There is currently no standardization of paradigms to be used for all clinical scenarios. A helpful list of suggested paradigms with recommendations and comments that are continuously updated is available on the webpage of the American Society of Functional Neuroradiology [101].

Patient preparation & monitoring

Task familiarity before imaging is important to ensure accurate fMRI responses. Accuracy is improved through the use of detailed instructions and reassurance during task performance. Patients should arrive early to receive an explanation of the fMRI procedure and the timing of the paradigms. It is essential to practice the paradigm with the patient prior to placing the patient in the scanner. This is vital especially in patients with neurological deficits, such as weakness, deafness or cognitive disorders, which often compromise the optimal performance of the necessary paradigm while in the scanner.

Paradigms may also need to be modified to better suit the patient’s neurologic limitations [5,6,15]. For example, if the neurosurgeon is interested in the location of the hand motor homunculus but the patient is paralyzed, asking the patient to tap his/her fingers will not yield a useful fMRI result. In such a scenario a sensory paradigm may be substituted, which will entail sensory stimulation of the patient’s hand thereby circumventing the patient’s motor deficit. Sensory paradigms can identify the sensory cortex or can be used to determine the location of the motor cortex in paretic patients. A sensory paradigm may include brushing, squeezing or touching the patient’s foot or hand [6,15]. In terms of analyzing the data, one is almost always able to infer the location of the motor homunculus from the sensory fMRI results. Even without motor homunculus fMRI activation during a sensory paradigm, the location of the motor gyrus can often be deduced from the sensory information (Figure 3).


Figure 3: Patient with a left parietal glioblastoma. The patient’s motor function was significantly compromised, which precluded the use of an active motor paradigm. Nevertheless, the location of the precentral (motor) gyrus could be deduced using a passive sensory functional MRI paradigm, which did not include any activity by the patient.

It is important to properly position the patient in the scanner and to properly select the scanning plane. Regardless of the paradigm used, it is important that it is designed to minimize any type of unwanted head or body motion to achieve ideal results. For example, a toe paradigm should be performed with no ankle motion, and a tongue paradigm should be performed with a closed mouth [9,15,24]. Monitoring motor tasks is easy although methods such as video monitoring or using squeeze balls to monitor motor response are occasionally used [15].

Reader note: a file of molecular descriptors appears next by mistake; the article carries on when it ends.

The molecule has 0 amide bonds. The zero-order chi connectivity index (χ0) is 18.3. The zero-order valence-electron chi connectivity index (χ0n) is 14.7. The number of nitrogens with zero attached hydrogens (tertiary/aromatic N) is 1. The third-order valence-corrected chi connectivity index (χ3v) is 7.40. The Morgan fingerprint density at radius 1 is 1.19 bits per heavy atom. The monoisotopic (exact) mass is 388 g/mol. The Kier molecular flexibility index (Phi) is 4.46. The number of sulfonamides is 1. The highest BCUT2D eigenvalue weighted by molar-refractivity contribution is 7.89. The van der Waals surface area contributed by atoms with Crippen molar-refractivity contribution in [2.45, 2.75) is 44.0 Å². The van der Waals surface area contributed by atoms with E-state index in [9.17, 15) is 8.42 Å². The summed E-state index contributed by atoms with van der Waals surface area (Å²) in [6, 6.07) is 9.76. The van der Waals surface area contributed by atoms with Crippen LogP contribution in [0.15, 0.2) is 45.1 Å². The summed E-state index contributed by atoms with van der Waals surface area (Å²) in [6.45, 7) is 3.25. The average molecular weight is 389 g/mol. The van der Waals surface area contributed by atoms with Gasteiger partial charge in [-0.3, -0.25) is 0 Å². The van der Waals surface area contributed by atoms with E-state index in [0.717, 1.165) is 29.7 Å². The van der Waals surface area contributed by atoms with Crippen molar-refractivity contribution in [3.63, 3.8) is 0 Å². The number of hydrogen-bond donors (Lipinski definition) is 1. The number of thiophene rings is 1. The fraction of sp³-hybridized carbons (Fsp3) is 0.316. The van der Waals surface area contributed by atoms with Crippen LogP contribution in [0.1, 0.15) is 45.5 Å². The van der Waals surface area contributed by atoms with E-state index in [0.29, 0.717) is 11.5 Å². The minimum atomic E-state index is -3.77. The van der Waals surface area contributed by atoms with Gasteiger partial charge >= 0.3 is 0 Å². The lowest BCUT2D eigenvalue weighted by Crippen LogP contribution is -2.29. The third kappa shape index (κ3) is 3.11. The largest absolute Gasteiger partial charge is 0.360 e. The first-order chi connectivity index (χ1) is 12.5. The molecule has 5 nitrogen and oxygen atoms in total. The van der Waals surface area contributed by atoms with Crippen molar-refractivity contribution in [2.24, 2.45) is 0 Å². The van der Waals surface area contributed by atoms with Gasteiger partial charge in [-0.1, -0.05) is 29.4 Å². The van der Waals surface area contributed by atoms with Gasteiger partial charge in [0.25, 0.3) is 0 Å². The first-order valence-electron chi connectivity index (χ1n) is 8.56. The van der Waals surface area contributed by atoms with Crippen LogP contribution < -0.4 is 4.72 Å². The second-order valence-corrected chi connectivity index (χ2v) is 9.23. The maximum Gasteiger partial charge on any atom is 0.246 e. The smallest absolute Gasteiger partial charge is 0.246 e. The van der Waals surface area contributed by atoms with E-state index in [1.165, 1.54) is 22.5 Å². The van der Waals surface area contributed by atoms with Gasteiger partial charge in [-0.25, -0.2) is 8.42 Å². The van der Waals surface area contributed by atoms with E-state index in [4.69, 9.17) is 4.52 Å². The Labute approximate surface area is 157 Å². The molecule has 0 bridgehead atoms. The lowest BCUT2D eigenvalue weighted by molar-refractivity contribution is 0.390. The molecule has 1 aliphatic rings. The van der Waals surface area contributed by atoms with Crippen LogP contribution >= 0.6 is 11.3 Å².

Sensory & motor mapping

Functional mapping of the sensory and motor systems is more reliable than language mapping. The somatosensory cortex is located in the postcentral gyrus just posterior to the central sulcus, while the motor cortex resides in the precentral gyrus just anterior to the central sulcus. Direct electrocortical stimulation can be used to identify the central sulcus during surgery. fMRI provides useful information before surgery that can be used to modify surgical planning, guide electrocortical stimulation mapping and predict the risk of motor and/or sensory functional loss. fMRI mapping of the central sulcus has proved resistant to potentially limiting artifacts from head motion, patient anxiety and abnormal vasculature. fMRI mapping also aids in identifying the foot and leg motor cortex, which can be difficult to identify by electrocortical stimulation mapping [7]. Sensory and motor mapping often entails simple paradigms that use the previously described ON/OFF method [5,6].

Mapping of the motor cortex involves finger, toe and/or tongue movement paradigms help identify the relative locations of the lesion and regions of the motor homunculus [15]. Paradigms chosen should determine the position of the lesion with regard to the different areas of the motor strip. For lesions close to the midline, leg or foot paradigms are used [5,15] because the foot and leg motor areas are represented along the interhemispheric fissure.

Data analysis, correction & interpretation

fMRI data analysis seeks to determine active areas. This is done through identification of voxels in the brain with statistically significant changes in the MRI signal from baseline to activation [6]. The goal is to pinpoint voxels that show changes in signal related to the paradigms performed (the timing of the ON/OFF periods) [6,15]. However, when interpreting fMRI data or planning an operation based on such data, it is essential to understand that artifacts do exist and can occasionally lead to spurious results [25].

The accuracy of fMRI results has been validated by a variety of techniques. When compared with results of the sodium amobarbital procedure (also known as the Wada test), fMRI for language lateralization has shown excellent concordance with determination of hemispheric dominance [26]; however, fMRI for memory function is currently limited owing to prominent susceptibility artifacts from the bone–air interface in the temporal bones, which often overwhelms the BOLD fMRI signal in the temporal lobes and hippocampi. Studies have also shown that data collected by both intraoperative electrocorticography and direct cortical stimulation are comparable to those collected by fMRI motor mapping [2729]. Dropout artifact may truncate the magnitude of the response; however, what little signal remains is almost always correct in its localization of the motor gyrus (Figure 4).


Figure 4: Left frontal glioblastoma. Notwithstanding the presence of motion artifact, prior surgery and abnormal tumor neovasculature the location of the ipsilateral motor gyrus is clearly depicted by functional MRI. The signal activation outside the brain is probably caused by motion artifact.